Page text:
Unless he is paying you double rates for losing the A gig, I would say no. Is he wants exclusivity, he needs to pay for it. Being a house band for a bar has benefits, until it ends, then you have a couple clubs kind of bitter you turned them down. People remember those things.
  3. bassbully

    bassbully Endorsed by The PHALEX CORN BASS..mmm...corn!

    Sep 7, 2006
    Blimp City USA
    I would look at this as which club offers my band the most in the form of crowd, money, gigs, sound,exposure etc. If the club thats want to "lock you in" is thee club in the area then yea.... I would do it. The market in your area is a big part of what you can and cannot do a s a band. I am in an originals band and we know where we fit and we we don't. If a club is a good fit we stay, if not we go. If they were to lock us down were a top club and would prefer us not to play a local club that was subpar? We would lock down to the better club for sure.
  4. AtomicPunk

    AtomicPunk Supporting Member

    Dec 3, 2007
    Detroit Metro, MI USA
    We have a situation where we play one bar in this city, we always kill there, etc. Owner would like it if we don't play other bars in that city. We told him if that's the case then book us more often so we don't have to do that. He did.
  5. If you have a guaranteed take at Venue B, and a good enough fan base that will follow you, then I would do it. BUT, it works both ways, you lock him into your fee as house band plus bar tab (whatever). You might want to include in that contract at what distance you're allowed to gig again. If it is only Venue A, then you're set. If it is Venue A and all venues within 100miles, then ... uh.... no.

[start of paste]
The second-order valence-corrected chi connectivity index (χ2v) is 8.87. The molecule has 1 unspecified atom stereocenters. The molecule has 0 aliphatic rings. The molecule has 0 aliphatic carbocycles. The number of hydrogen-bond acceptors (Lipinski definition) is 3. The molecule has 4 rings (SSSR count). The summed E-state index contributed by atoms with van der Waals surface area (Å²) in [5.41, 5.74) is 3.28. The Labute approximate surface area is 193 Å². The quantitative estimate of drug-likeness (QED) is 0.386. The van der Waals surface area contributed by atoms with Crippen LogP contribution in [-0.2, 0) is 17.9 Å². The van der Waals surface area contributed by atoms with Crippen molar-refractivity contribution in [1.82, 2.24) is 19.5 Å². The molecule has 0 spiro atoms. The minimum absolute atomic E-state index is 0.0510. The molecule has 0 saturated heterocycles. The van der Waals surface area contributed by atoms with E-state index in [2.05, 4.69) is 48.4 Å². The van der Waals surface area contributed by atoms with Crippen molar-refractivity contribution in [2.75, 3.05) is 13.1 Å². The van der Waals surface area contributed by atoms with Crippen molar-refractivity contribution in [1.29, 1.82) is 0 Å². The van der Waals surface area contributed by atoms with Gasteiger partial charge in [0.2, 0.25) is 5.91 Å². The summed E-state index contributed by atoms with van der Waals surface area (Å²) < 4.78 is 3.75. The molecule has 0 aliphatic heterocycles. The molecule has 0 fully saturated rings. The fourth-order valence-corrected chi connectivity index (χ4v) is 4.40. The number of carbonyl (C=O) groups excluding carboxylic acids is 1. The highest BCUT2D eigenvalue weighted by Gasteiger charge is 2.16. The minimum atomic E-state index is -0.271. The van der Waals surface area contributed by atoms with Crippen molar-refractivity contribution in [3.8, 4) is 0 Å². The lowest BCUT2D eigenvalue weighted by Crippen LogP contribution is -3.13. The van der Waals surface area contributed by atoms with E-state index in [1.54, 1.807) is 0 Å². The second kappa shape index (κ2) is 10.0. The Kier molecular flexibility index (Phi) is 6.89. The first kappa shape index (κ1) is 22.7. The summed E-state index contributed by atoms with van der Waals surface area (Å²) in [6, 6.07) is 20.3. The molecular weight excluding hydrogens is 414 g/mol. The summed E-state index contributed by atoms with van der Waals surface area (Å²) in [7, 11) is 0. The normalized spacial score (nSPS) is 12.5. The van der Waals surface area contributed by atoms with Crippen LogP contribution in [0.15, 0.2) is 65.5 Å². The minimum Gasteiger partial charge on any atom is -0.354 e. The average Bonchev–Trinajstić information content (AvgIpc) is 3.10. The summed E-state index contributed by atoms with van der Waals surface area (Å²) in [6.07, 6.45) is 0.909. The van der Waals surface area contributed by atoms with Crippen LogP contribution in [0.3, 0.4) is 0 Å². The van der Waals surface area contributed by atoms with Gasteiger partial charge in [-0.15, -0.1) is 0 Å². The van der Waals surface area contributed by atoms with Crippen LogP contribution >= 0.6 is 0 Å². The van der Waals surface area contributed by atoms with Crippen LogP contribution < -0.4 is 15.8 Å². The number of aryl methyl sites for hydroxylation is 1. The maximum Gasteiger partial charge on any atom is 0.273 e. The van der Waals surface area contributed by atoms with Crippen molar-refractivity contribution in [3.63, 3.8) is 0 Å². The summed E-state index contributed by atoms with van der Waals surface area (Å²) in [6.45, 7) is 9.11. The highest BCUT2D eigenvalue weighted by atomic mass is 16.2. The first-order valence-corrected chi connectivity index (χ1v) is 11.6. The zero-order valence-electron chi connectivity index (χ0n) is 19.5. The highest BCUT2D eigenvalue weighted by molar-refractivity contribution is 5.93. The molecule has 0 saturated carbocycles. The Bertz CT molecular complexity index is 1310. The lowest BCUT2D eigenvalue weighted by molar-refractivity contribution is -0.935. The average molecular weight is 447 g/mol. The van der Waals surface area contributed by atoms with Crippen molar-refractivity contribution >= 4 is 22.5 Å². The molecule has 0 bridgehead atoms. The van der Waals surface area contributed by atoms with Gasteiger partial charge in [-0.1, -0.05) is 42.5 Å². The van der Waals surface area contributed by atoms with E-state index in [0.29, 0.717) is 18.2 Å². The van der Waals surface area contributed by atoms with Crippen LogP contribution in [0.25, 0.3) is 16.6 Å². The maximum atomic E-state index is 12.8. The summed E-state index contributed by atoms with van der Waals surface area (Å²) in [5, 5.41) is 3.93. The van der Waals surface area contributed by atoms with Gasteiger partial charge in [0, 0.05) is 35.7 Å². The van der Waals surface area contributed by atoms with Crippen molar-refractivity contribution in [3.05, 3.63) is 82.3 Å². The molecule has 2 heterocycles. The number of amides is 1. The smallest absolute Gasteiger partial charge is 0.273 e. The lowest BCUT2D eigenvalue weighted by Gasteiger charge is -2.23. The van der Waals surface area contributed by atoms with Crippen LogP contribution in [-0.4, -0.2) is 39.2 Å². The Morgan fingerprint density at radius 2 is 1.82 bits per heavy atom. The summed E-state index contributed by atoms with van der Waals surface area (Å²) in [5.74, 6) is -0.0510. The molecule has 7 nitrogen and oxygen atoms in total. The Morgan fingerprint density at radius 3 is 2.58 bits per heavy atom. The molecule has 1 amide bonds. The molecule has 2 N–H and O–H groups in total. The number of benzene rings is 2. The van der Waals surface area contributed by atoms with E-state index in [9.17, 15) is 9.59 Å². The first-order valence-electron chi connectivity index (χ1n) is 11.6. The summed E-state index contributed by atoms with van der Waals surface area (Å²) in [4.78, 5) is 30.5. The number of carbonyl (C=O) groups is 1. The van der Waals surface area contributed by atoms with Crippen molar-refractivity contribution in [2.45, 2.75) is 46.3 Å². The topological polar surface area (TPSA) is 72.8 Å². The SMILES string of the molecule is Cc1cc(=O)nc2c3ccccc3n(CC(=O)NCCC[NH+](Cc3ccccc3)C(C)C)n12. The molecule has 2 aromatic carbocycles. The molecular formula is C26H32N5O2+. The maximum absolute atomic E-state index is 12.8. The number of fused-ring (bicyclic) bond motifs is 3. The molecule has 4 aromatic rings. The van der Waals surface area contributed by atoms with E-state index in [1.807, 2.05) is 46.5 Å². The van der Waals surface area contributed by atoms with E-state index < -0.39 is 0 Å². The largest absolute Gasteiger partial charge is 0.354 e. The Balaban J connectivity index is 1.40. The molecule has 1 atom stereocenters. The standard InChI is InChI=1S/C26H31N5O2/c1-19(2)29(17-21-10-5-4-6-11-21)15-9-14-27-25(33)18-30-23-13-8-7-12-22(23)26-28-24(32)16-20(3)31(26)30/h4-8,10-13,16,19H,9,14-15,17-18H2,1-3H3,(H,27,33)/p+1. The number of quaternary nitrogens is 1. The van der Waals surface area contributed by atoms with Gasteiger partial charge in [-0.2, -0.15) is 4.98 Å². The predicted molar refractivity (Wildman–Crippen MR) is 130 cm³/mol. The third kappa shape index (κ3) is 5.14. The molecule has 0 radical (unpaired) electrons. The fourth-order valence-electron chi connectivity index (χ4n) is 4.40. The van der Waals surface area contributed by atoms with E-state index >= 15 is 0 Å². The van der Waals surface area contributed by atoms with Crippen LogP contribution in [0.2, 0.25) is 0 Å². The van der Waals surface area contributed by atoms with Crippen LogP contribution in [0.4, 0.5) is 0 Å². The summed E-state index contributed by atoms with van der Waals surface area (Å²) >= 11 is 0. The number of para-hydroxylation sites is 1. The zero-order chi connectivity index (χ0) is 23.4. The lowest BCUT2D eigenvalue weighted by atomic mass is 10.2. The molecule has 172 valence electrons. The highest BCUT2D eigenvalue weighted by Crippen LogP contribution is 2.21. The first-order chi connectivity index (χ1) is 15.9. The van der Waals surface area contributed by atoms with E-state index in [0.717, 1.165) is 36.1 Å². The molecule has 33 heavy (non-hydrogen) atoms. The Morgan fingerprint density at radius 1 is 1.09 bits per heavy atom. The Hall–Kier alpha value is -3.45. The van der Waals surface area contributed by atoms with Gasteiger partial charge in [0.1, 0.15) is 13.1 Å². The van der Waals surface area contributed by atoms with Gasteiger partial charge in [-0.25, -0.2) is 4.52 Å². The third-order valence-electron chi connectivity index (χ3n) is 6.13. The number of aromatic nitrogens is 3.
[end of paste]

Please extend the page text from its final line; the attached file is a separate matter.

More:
6. DBCrocky


    Oct 18, 2011
    Cary, NC
    You are in a strong negotiating position. If they want to lock you in, go for the moon with what you want in return. You can always say "our band has decided it's not in our best interests to lock into a single venue at this time".

    As long as you are polite and professional, if Venue B is going to draw a line in the sand, then there is no option for you to play both venues. Even if Venue B gets unreasonable, you always have Venue A.
  7. If that happens run over to Venue A and try to lock THEM in.
  8. klokker


    Jan 7, 2009
    Steele City, NE
    You're getting "tri-angluated" so to speak. Venue A and Venue B have a certain conflict and you're stuck in the middle. No matter what you do, so long as you're trying to smooth that out, you lose.

    It's imperative IMO that you stay independant from any contract. It seems at this point that you're in a good position....stay that way and play both places or whatever YOU want to do. But no contract, again, IMO.

    You can do that and remain "friends" with all involved....they might respect you more for it.